Mike Koozmin/The S.F. ExaminerThe Byers family gathers belongings last week while preparing to leave their $2

With no rent control, tenants losing grip on single-family homes

The housing market’s ebbs and flows sent Charles and Christine Byers bouncing around the Bay Area, from San Francisco to the East Bay and then back again. But after living with their two children in a $2,500-a–month two-bedroom, one-bathroom home on 20th Avenue for almost five years, they soon might have to move into a recreational vehicle.

As experienced renters — Charles Byers has lived on and off in the Sunset district since graduating from San Francisco State University in the early 1980s — the Byers thought their landlord was in for a surprise in October when they received notice of a $400 monthly rent increase.

But a visit to the San Francisco Rent Board revealed the hard truth: Rent control does not extend to single-family homes. The increase was valid — and one the family simply could not afford.

“That was really out of the blue,” said Charles Byers as he put clothes and toys into boxes Friday in the home’s high-ceiling, ornately molded living room while his children – Brendon, 1½, and Natalya, 4½ — crawled over the mismatched furniture that would soon be in storage.

More and more renters of detached homes in San Francisco’s outer neighborhoods — places once attractive to families with children, like the Byers — are discovering this hard fact of housing law the hard way.

Single-family homes rented after Jan. 1, 1996, are not subject to rent stabilization under the Costa-Hawkins Act, a state law.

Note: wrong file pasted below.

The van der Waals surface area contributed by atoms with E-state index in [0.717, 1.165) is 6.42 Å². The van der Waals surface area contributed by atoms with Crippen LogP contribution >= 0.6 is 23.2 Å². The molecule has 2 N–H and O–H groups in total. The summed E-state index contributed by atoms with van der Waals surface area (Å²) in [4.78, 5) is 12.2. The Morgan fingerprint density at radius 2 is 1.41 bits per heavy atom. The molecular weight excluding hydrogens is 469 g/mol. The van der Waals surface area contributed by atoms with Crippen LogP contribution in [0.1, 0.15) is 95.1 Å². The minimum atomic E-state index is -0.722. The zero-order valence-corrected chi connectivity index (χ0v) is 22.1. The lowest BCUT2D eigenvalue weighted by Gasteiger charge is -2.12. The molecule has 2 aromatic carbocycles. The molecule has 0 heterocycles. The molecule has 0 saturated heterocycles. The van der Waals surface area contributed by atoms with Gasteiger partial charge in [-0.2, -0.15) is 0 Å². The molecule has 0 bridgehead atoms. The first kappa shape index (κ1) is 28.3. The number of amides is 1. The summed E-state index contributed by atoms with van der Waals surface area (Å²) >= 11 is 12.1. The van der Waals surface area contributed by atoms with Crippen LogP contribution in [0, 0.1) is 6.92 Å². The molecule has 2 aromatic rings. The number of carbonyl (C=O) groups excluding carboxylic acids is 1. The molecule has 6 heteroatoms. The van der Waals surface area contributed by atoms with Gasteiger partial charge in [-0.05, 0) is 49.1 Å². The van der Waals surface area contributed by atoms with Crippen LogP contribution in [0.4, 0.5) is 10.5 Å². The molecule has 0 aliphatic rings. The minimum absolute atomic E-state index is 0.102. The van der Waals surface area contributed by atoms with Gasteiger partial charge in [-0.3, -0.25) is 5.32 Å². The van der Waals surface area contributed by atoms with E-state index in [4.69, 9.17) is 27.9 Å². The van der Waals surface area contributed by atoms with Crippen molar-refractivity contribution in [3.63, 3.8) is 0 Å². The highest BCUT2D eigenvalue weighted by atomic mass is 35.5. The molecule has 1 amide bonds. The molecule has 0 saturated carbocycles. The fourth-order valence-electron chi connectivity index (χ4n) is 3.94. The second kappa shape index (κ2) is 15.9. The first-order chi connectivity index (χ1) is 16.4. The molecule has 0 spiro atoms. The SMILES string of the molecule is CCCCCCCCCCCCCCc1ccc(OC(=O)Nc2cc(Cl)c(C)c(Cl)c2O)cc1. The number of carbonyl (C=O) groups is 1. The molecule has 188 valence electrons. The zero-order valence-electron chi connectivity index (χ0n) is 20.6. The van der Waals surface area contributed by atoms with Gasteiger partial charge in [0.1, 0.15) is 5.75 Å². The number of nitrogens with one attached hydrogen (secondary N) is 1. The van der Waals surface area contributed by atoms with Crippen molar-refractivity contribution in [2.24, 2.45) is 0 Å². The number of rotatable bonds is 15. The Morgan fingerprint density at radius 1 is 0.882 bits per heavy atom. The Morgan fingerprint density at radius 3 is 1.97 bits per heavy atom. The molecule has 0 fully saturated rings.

Hard data on big rent increases for single-family homes is hard to find. The Rent Board does not keep separate numbers on such cases, and rent increases that are not petitioned are not recorded.

Still, “we’re definitely seeing more of these,” said Ted Gullicksen, executive director of the San Francisco Tenants Union.

The Tenants Union drop-in clinic handles about 100 such cases every month, Gullicksen estimated.

Tenants renting condominium units from a landlord are similarly not protected by rent control, regardless of the age of the building.

“It’s not well-known at all,” Gullicksen said. “I would say most tenants who move into a single-family home have no idea they don’t have rent control protection.

“The fact is,” he added, “a landlord [of a single-family home] can raise the rent by any amount and do it as often as they want.”

Rent control, however, does apply if the single-family home has been “subdivided,” even illegally, according to the Rent Board.

But none of that helps home renters on the receiving end of a big rent increase on what used to be considered affordable housing for families in The City.

“There should be a rule, something where the landlord has to tell a prospective tenant” that a house isn’t rent controlled, said Jeffery Lactaoen, 48, a Bernal Heights native who will have to leave a Bayview district home he rents with his partner, Robert Brownstein — and The City altogether — following a $1,000 monthly rent increase.

For Lactaoen, who has HIV, leaving San Francisco means leaving behind HIV treatment and a housing subsidy — which wouldn’t happen if his unit had rent stabilization. “We should have some protection too.”

For the Byers, they don’t harbor ill will toward their landlord — who, according to records, paid $800,000 for the home shortly before renting it to the family.

“They have a big mortgage,” Charles Byers said.

Despite Charles Byers taking home $75,000 a year as a paralegal for a global law firm’s San Francisco office, the Byers are temporarily crashing with family in Gilroy while shopping for an RV as they plot their next move.

“It’s not like we’re indigent,” said Christine Byers, who took time off from her family therapy practice to care for the couple’s 1½-year-old son. “That should be enough for a family to live on in San Francisco, but it’s not.”

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